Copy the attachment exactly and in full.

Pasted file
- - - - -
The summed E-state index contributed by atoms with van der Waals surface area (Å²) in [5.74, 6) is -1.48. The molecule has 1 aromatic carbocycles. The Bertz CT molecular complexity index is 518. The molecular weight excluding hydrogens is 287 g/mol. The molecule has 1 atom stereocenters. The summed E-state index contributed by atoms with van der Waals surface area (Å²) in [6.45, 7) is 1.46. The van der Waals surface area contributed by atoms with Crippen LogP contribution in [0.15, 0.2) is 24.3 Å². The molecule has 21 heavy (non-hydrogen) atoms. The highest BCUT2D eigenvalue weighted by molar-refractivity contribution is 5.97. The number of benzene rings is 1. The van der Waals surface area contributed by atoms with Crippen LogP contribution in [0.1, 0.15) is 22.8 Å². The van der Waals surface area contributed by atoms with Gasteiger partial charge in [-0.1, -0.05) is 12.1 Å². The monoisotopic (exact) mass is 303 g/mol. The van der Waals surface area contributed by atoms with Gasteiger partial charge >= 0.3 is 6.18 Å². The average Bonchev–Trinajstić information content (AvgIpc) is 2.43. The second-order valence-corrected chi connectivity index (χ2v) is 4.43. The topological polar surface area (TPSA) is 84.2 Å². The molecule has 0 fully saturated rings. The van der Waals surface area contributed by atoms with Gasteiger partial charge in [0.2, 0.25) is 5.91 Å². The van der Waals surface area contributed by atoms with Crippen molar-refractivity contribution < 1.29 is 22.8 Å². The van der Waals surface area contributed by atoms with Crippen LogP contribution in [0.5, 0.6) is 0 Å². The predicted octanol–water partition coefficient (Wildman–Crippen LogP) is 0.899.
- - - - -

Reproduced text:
The summed E-state index contributed by atoms with van der Waals surface area (Å²) in [5.74, 6) is -1.48. The molecule has 1 aromatic carbocycles. The Bertz CT molecular complexity index is 518. The molecular weight excluding hydrogens is 287 g/mol. The molecule has 1 atom stereocenters. The summed E-state index contributed by atoms with van der Waals surface area (Å²) in [6.45, 7) is 1.46. The van der Waals surface area contributed by atoms with Crippen LogP contribution in [0.15, 0.2) is 24.3 Å². The molecule has 21 heavy (non-hydrogen) atoms. The highest BCUT2D eigenvalue weighted by molar-refractivity contribution is 5.97. The number of benzene rings is 1. The van der Waals surface area contributed by atoms with Crippen LogP contribution in [0.1, 0.15) is 22.8 Å². The van der Waals surface area contributed by atoms with Gasteiger partial charge in [-0.1, -0.05) is 12.1 Å². The monoisotopic (exact) mass is 303 g/mol. The van der Waals surface area contributed by atoms with Gasteiger partial charge >= 0.3 is 6.18 Å². The average Bonchev–Trinajstić information content (AvgIpc) is 2.43. The second-order valence-corrected chi connectivity index (χ2v) is 4.43. The topological polar surface area (TPSA) is 84.2 Å². The molecule has 0 fully saturated rings. The van der Waals surface area contributed by atoms with Gasteiger partial charge in [0.2, 0.25) is 5.91 Å². The van der Waals surface area contributed by atoms with Crippen molar-refractivity contribution < 1.29 is 22.8 Å². The van der Waals surface area contributed by atoms with Crippen LogP contribution in [0.5, 0.6) is 0 Å². The predicted octanol–water partition coefficient (Wildman–Crippen LogP) is 0.899.